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The most exhilarating moment in Olympic equestrian history, for the U.S. anyway, has to be the 1984 summer games in Los Angeles. The Americans, flush with both human and equine talent, brought the “Dream Team” to the show jumping competition, posting unprecedented double clear rounds and the lowest total number of faults since show jumping became an Olympic sport, in 1912. They not only took home the team gold medal for the first time but also the individual gold (Joe Fargis) and the silver (Conrad Homfeld).
Fargis and his mount, Touch of Class, an American thoroughbred affectionately known as Kitty around the barn, were an unlikely pair. An imposing six-foot-two, Fargis is quiet and reserved. Kitty was a little pistol, and her diminutive height invited skepticism as to her ability to clear the obstacles that course designer—and the team’s legendary former coach—Bertalan de Némethy put in her path. The stands at Santa Anita Park held nearly 16,000 spectators. As Fargis and Kitty navigated the final combination of fences, it was so quiet you could hear, if not a pin drop, at least a lone voice shouting from the crowd, “Go, Joe!” Afterward, Fargis, with characteristic self-effacement, gave Kitty all the credit: “The horse went perfectly. I didn’t mess up. It was great.”
The Olympics have a way of absorbing the state of the world and reflecting it back to us on a human scale. Each athlete has a unique story. We find, in their triumphs and setbacks, metaphors for life: We raise the bar, cross the finish line, keep our eye on the ball.
This time around, the world has a collective story, too, and 2021 may go down as the year that all of us got back on the horse. After the agony of the pandemic, the thrill of the games, expected to kick off this July in Tokyo, will be in the hard-won victory of showing up, the pure joy of being able to play.
Equestrian Karen Polle, an Hermès Partner Rider, has had her sights on the Tokyo games since 2014, when she started competing for Japan. (Though she was raised in New York, she was born in Tokyo and holds dual citizenship.) Last spring she and With Wings, her horse of more than a decade, were the favorites for the Japanese team. Then Covid hit, and the games were postponed. And then Wings turned 18. When countries make their final team selections this June, Wings won’t be among them—Polle has decided to pull Wings from the rigors of competitive training. (Lucy Deslauriers, another Hermès Partner Rider, has been shortlisted by Team USA. See below.)
Upon hearing that heartbreaking piece of news, I recalled a conversation I had with Polle in the spring of 2020, when fear and uncertainty were at their highest and competitions were temporarily suspended. She was, to use another horse metaphor, taking it all in stride.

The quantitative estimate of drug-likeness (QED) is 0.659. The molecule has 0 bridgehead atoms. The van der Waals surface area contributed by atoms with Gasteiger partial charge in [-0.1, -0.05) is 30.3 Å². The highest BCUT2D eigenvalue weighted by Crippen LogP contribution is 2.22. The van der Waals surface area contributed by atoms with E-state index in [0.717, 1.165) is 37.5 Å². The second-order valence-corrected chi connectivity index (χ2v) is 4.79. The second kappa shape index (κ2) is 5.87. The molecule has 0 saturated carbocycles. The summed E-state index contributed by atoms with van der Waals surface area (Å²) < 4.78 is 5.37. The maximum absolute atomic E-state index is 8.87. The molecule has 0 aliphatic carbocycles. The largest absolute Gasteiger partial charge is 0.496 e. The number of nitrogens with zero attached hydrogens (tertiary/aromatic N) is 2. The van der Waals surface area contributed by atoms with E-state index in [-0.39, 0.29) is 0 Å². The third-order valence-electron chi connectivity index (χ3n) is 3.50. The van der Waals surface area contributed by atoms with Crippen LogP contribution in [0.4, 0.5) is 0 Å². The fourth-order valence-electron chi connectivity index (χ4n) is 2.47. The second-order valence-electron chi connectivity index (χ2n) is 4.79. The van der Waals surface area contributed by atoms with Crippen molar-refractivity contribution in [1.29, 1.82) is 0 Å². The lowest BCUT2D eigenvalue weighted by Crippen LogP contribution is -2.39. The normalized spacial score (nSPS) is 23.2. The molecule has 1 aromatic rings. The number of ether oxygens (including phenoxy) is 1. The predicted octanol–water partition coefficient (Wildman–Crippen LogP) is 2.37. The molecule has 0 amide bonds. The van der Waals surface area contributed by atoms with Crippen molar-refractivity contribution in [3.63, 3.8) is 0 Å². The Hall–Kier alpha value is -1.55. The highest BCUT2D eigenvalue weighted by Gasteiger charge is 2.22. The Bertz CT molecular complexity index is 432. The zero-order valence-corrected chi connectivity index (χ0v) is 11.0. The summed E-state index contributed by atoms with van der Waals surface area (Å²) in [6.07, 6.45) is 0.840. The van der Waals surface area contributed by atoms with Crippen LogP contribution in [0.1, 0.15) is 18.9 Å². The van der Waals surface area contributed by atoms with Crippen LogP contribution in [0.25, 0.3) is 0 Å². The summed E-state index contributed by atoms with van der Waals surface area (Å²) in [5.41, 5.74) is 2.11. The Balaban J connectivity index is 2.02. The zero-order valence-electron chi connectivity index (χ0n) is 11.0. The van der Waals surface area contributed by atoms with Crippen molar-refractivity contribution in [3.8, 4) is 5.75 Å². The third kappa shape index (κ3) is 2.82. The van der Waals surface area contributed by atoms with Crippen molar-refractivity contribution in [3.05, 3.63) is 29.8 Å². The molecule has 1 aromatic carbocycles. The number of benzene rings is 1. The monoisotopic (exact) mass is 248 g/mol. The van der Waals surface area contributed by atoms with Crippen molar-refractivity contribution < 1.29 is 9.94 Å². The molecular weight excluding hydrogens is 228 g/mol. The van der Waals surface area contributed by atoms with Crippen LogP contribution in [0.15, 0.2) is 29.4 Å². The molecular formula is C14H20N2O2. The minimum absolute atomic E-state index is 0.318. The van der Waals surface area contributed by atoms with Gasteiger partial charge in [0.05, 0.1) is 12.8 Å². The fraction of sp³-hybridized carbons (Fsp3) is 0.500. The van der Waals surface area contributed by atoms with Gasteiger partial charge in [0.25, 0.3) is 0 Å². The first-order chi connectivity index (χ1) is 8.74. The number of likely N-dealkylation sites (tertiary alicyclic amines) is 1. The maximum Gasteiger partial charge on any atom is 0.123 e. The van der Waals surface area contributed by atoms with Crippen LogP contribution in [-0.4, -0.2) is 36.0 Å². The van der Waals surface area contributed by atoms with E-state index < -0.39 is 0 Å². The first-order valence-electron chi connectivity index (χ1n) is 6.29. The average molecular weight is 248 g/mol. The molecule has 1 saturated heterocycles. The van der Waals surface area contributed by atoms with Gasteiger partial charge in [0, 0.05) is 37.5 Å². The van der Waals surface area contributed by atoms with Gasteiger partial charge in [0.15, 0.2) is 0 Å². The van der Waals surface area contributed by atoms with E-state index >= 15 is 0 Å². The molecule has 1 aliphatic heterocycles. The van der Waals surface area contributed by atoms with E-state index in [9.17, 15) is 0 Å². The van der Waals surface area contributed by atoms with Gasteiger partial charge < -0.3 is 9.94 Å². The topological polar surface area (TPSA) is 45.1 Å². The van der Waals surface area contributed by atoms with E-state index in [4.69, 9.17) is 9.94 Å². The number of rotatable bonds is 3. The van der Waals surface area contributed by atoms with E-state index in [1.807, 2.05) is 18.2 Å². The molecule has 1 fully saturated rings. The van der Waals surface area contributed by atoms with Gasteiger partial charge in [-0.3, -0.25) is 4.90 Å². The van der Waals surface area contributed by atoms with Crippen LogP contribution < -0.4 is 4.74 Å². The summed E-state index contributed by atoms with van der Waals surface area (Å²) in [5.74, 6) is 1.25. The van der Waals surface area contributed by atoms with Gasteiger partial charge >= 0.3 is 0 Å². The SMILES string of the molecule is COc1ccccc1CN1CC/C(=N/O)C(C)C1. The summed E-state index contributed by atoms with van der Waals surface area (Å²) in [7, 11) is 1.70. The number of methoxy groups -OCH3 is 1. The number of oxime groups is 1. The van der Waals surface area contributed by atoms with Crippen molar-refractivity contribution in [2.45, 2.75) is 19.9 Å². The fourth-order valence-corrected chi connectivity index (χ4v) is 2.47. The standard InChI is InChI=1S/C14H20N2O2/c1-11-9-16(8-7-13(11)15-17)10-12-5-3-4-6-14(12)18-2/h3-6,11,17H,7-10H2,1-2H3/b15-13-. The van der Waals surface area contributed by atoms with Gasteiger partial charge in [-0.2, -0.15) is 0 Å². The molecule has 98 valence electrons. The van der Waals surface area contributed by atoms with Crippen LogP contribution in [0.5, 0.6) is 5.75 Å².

“When I was riding this morning, I was thinking about how when I first started, I don’t think I even knew it was a competitive sport,” Polle told me. “This break is taking me back to a time when there was no goal. It was just about enjoying myself and enjoying the horses.”
That hasn’t changed. She still rides Wings every day. While there are countless show jumping competitions—such as the glamorous Saut Hermès and the star-studded Hampton Classic—the Olympics still remain the Dream. For Polle to sacrifice that Dream of competing together for the sake of her partner is the very definition of good horsemanship. “Sometimes when I’m walking the course, I have this surreal moment when I ask myself, How can horses actually jump this big?” Polle confessed. “The power you feel when they push off the ground and the way they use their bodies to stretch over the fence—that’s the best feeling for me.”
Not too long ago Polle posted a compilation video of Wings on Instagram. He has a famously big personality and, characteristically, he is creating a spectacle of himself in the footage. He bucks (and bucks, and bucks again for good measure). He rears. He spins in circles as if he were at a rodeo and not a world class grand prix. Through it all, Polle hangs tight, occasionally with her arms around his neck, and always with a huge smile on her face.
Rider and trainer Bill Steinkraus competed in five Olympics and rode for the U.S. for 22 years. In 1984 he was in the commentator’s booth with ABC’s Chris Schenkel. When Fargis stepped into the canter for his winning jump-off round, Steinkraus excused himself, saying that he was going to be watching with so much interest he didn’t think he would be able to talk. He was, no doubt, remembering his own gold medal win in Mexico City, in 1968. But one imagines that wasn’t the only sentiment behind this moment of silent awe.
“We must never forget, every time we sit on a horse, what an extraordinary privilege it is: to be able to unite one’s body with that of another sentient being, one that is stronger, faster, and more agile by far than we are, and at the same time brave, generous, and uncommonly forgiving,” Steinkraus wrote in his seminal book, Reflections on Riding and Jumping. “Only as riders can we achieve some measure of eternal youth, since we can exchange old, tired bodies for younger, more vigorous ones as easily as changing horses. The horse doesn’t know or care if you are a prince or a pauper, only whether you can ride with skill and justness.”
This story appears in the Summer 2021 issue of Town & Country. SUBSCRIBE NOW
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